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Terrorism and the Meaning of Being an American

I grew up in California, and lately it feels like a very distant land from that of which I remember. Last week, San Bernardino took a huge hit that shook its community. Once again gun violence took the lives of people in the United States. Hours after the press released a name for the shooter that was Muslim, all organizations that defend, protect and represent American Muslims came together — a routine that is always done when there is said to be a attack by extreme Muslims. Organizations that serve the Muslim Americans in this country communicated all through social media about the great loss the country went through in San Bernardino. They also made points on how these horrendous acts are inhumane and non-Muslim.

A photo from the San Bernardino shooting that took place Dec. 2, 2015 injuring 21 and leaving 14 people dead

Muslims around the country have stated that since the San Bernardino incident, the amount of death threats, vandalism and assaults has increased in the Muslim community. Muslims have claimed that there has not been such a high amount of threats, even after the events of Sept. 11. However, these threats had been escalating with the Paris attacks and the San Bernardino shooting seemed to merely be the tip of the iceberg.

This moment in time is one of fear in which The United States has come to the realization that terrorism is a threat that is real among this country’s borderlines. However, in the same way it is a time of realization of the gravity of terrorism it is also a time to realize the danger of stereotypes and labeling American-Muslims. In this moment American-Muslims are living in great fear, feeling very vulnerable and defensive in a country that houses them but also doubts them.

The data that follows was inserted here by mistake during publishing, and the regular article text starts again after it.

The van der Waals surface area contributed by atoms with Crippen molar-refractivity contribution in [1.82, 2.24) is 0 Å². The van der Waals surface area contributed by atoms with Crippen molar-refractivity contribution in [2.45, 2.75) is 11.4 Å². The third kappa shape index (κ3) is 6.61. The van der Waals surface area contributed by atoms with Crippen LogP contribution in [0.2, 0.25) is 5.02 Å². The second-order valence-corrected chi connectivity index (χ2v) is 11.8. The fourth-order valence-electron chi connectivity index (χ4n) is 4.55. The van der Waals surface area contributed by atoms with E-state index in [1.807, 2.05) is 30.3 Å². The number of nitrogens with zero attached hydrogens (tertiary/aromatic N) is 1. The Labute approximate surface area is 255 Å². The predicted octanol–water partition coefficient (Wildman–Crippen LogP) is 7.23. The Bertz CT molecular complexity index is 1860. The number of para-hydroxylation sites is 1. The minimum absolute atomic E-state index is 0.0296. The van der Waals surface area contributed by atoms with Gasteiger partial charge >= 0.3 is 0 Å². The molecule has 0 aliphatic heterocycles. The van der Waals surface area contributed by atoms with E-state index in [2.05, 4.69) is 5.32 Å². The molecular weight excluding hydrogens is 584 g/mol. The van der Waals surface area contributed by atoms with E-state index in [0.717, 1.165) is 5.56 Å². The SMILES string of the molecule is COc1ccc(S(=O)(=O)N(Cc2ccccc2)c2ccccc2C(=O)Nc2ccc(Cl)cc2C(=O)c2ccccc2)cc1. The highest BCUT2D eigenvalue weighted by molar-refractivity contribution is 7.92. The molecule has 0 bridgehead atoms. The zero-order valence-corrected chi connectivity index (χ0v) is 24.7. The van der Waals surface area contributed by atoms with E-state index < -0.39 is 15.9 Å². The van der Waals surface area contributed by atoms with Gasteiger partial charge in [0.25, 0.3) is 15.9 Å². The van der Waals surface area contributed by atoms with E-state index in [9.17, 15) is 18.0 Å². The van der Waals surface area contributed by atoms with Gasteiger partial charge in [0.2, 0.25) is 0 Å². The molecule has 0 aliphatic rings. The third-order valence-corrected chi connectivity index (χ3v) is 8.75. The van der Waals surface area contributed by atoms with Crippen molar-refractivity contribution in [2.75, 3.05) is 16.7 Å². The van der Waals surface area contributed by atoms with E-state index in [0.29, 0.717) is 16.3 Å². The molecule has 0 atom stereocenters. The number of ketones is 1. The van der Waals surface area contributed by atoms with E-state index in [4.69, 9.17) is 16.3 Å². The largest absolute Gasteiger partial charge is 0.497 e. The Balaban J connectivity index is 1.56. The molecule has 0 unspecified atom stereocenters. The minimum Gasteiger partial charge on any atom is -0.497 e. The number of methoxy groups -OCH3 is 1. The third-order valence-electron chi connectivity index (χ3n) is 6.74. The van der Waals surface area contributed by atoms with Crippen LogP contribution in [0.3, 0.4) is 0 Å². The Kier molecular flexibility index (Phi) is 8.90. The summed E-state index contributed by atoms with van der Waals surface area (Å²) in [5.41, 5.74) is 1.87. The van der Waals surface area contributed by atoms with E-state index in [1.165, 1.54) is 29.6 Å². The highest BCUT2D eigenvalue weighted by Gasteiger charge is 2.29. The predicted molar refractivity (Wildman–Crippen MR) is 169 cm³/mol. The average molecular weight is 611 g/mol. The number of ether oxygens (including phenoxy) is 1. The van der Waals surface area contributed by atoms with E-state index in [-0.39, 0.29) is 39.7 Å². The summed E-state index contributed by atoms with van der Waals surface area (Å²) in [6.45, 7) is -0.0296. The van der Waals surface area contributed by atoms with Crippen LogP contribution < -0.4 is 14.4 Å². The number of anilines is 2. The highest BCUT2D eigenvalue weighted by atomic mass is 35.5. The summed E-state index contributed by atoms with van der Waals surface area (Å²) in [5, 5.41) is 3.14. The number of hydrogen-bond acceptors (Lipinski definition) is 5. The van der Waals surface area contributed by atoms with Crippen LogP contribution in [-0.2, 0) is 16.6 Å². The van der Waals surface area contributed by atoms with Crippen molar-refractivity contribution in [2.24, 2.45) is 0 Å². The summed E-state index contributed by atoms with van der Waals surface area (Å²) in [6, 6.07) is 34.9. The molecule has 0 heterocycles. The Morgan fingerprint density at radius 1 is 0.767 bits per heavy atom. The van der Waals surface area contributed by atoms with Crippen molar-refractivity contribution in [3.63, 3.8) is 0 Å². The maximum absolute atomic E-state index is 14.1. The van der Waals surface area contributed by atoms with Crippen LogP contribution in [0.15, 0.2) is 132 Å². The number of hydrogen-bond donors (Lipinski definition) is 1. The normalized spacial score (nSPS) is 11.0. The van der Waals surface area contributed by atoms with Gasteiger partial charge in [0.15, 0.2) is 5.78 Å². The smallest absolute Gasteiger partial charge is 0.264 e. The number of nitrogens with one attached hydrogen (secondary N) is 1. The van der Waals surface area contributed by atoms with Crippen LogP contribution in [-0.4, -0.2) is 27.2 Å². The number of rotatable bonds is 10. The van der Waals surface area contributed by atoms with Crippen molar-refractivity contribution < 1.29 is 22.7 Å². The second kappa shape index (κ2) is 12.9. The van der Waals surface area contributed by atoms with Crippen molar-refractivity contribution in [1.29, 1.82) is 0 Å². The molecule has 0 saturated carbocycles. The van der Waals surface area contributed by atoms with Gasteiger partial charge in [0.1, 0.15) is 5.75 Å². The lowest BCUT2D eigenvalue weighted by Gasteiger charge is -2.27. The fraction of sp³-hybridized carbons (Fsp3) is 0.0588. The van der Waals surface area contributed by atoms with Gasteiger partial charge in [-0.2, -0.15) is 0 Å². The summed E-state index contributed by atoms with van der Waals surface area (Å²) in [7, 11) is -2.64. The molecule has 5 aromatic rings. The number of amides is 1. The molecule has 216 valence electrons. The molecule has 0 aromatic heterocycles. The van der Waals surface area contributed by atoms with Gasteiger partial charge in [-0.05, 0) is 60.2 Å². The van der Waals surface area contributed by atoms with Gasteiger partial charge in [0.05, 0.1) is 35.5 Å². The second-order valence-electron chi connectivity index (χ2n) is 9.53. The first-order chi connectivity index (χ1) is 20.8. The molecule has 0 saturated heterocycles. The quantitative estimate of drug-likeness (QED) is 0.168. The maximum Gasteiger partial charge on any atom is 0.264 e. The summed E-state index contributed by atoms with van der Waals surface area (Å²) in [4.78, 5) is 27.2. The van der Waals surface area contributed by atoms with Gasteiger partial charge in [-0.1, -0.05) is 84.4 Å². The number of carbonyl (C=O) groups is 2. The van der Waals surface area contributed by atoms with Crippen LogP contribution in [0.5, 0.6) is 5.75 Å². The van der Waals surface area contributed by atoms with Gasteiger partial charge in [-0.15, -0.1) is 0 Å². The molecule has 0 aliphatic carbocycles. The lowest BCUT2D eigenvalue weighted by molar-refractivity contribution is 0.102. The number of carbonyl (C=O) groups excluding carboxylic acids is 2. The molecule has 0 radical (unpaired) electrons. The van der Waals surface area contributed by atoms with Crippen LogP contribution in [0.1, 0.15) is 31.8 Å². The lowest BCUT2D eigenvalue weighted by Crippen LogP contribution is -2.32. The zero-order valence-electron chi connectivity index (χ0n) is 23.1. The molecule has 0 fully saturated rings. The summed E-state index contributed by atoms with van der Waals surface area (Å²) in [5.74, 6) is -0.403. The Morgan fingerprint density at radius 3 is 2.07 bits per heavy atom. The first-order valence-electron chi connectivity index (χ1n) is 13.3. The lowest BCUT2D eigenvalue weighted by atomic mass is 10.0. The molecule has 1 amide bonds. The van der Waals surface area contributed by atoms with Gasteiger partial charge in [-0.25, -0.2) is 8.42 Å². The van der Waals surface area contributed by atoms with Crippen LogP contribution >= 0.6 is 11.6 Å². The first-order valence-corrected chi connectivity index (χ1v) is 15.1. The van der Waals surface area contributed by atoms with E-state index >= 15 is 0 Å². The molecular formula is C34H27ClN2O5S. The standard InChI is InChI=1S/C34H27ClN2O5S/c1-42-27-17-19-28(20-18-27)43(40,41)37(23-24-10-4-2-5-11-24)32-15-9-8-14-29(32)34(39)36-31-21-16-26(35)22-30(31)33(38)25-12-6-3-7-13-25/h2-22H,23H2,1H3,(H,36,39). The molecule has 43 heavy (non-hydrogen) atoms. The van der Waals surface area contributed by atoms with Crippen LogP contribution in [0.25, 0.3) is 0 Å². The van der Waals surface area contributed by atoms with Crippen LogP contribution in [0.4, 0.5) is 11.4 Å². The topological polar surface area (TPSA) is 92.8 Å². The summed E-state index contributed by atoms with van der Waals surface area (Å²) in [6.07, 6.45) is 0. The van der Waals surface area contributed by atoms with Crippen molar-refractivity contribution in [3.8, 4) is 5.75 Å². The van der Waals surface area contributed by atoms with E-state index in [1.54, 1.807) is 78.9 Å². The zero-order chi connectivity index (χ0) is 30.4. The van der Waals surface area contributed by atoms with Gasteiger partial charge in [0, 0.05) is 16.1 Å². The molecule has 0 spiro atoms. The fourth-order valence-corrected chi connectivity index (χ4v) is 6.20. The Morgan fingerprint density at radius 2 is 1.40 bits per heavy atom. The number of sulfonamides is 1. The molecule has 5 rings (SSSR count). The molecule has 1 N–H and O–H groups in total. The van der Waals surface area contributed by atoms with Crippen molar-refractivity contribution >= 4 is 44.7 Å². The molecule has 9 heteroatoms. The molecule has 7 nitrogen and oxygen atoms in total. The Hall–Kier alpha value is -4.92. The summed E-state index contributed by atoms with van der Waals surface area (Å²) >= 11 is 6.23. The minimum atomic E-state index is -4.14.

The hate against Muslim Americans has increased with the most recent terrorist shooting in Paris and the San Bernardino shooting

In a New York Times article, a Muslim American woman by the name of Ms. Maqbool claimed that she had considered to remove her hijab from her daily clothing in fear of how she would be perceived by others. She also stated, “I got so nervous that something could happen to my unhinged individual who saw me as someone who deserved violence.”

It is a time to question certain things that are happening in the United States; however, as Americans we should also rethink and question how we are treating our fellow Americans. What does it mean to carry the label of being an American? Are we also following the American path? Are we treating our fellow American-Muslims like the Americans that they are? Even if they wear their clothes in a different manner from ourselves they are still our brothers and sisters. The United States is hurting, which means we are all hurting as the Americans we are.

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Information also provided by The New York Times: 


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